Israel 2015: The Politics of Fear and Bad Faith

03/26/2015 03:17 pm ET | Updated May 24, 2015

If Netanyahu is a magician, to fathom his reelection one must master the politics of dark magic. Few tutors introduce this art better than George Orwell in 1984. The "Two Minute Hate" commences with Goldstein's face on the big screen, denouncing Big Brother and the party, and demanding peace and freedom of speech and thought. As Goldstein's image "produced fear and anger automatically," Winston Smith, the protagonist rebel amidst the ecstatic crowd, could sense how "his secret loathing of Big Brother changed into adoration, and Big Brother seemed to tower up, an invincible, fearless protector, standing like a rock against the hordes of Asia." When "the hostile figure melted into the face of Big Brother," the crowd broke "into a deep, slow, rhythmical chant of 'B-B!... B-B!'... Partly it was a sort of hymn to the wisdom and majesty of Big Brother, but still more it was an act of self-hypnosis, a deliberate drowning of consciousness by means of rhythmic noise." Doublethink transpires: "to know and not to know, to be conscious of complete truthfulness while telling carefully constructed lies... to repudiate morality while laying claim to it," and "the ultimate subtlety: consciously to induce unconsciousness, and then, once again, to become unconscious of the act of hypnosis you had just performed."

Nineteen Eighty-Four (1984), Directed by Michael Radford; based on a novel by George Orwell
© Nineteen Eighty-Four (1984), Directed by Michael Radford; based on a novel by George Orwell.

Fear leads us, as it does other animals, to fight, flee, or freeze. But as humans we have a fourth option: to think. Yet thought requires time to allow for the conscious taming of the animal instinct, supplementing--never supplanting--it with our uniquely human capacity to be critical, to deliberate, and to choose. In principle, democratic elections are precisely about encouraging citizens to take time and to reflect, to make a conscious and conscientious choice between distinct political options. In practice, election campaigns often seek the opposite--the politics of "bad faith," partly by deceiving others, but mostly by deceiving ourselves. Bad faith in the latter, existentialist, sense is about reducing ourselves and others to "things," succumbing to essentialism and determinism. Bad faith is about who you are, not what you do--the permanence of righteousness and viciousness, not the provisionally right and wrong. Politics then becomes not a matter of human agency and free choice, but of listening to, and obeying, the beat of the drum. The most effective political drums are those of death, dignity and identity: surviving, avenging humiliation, and standing with your tribe against its foes. The ballot box transforms from a vehicle for thoughtful, forward-looking change to an echo chamber of fear, faith and fate. It is more about the vindictive and self-vindicating Election Day, less about the four years that follow.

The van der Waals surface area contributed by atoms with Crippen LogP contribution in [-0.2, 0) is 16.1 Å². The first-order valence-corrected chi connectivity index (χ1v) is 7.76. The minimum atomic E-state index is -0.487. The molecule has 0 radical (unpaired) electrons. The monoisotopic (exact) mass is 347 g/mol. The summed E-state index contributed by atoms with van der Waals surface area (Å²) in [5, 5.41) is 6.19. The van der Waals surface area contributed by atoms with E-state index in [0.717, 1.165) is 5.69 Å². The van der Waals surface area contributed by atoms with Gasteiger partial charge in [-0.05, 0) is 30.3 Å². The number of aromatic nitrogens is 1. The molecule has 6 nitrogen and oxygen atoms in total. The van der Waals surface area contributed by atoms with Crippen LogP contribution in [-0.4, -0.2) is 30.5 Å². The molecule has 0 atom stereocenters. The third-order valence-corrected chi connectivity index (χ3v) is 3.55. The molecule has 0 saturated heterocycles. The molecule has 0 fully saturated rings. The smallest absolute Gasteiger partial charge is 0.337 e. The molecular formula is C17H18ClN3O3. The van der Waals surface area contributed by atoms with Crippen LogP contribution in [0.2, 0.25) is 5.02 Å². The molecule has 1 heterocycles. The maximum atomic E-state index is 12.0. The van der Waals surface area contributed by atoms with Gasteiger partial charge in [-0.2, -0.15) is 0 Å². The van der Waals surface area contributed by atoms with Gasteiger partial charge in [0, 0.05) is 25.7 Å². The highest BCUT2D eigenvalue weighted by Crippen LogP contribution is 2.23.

Many politicians are apostles of bad faith, but in Israel, Netanyahu is its high priest. Like Winston in the chambers of The Ministry of Love, Israeli Jews are solemnly summoned on electoral cue to enter Room 101 to meet "the worst thing in the world." Circumstances are always conducive. Whether it is the Iranian nuclear project, the Arab Spring, ISIS, Hamas, a Palestinian state, anti-Semitism in Europe, Obama, Israeli Arabs, the traitorous media or the ominous Left--the room sums up our fears.

"The world has many images of Israel," wrote Jewish thinker Simon Rawidowicz in 1948, "but Israel has only one image of itself: that of an expiring people, forever on the verge of ceasing to be," with each generation seeing before it "the abyss ready to swallow it up." The threat might change, but the abyss, instructs Netanyahu, abides; there is no partner and no choice. But unlike Winston's Grand Inquisitor, Netanyahu still veils--from himself as well--the seeking of "power entirely for its own sake... Not wealth or luxury or long life or happiness: only power, pure power."
Can bad faith be broken? Hardly, and never entirely. The Israeli left has taken a twofold reaction to the right. One is its own liberal leap of bad faith, constructing an essentialism around "us vs. him," per the Zionist Union's motto. Second is dismissal, dodging the gaping abyss while denouncing others as paranoid. Both approaches have mostly backfired. Like Begin in 1981, Netanyahu went to the town square to denounce the condescending, godless leftists who scorn the "Mezuzah kissers," and it worked. Like himself in 1996, Netanyahu inflamed the divide between Jews and Arabs in Israel to incite the former against the latter, and it worked.

Netanyahu-Herzog mini-debate, Channel 2, March 14, 2015
© Channel 2, Netanyahu-Herzog "mini-debate," March 14, 2015.

Given Israeli demographic trends, identity politics cannot aid the left. Israeli liberals, both Jews and Arabs, need to recognize both the abyss, which is not a mere mirage, and their own bad faith, in order to reach out to non-liberals. It is only through personal responsibility and social solidarity that true liberty--shouldering the human burden of free choice--can transpire, and change our world for the better. Finally, this piece itself may suffer from bad faith; Bibi too can change.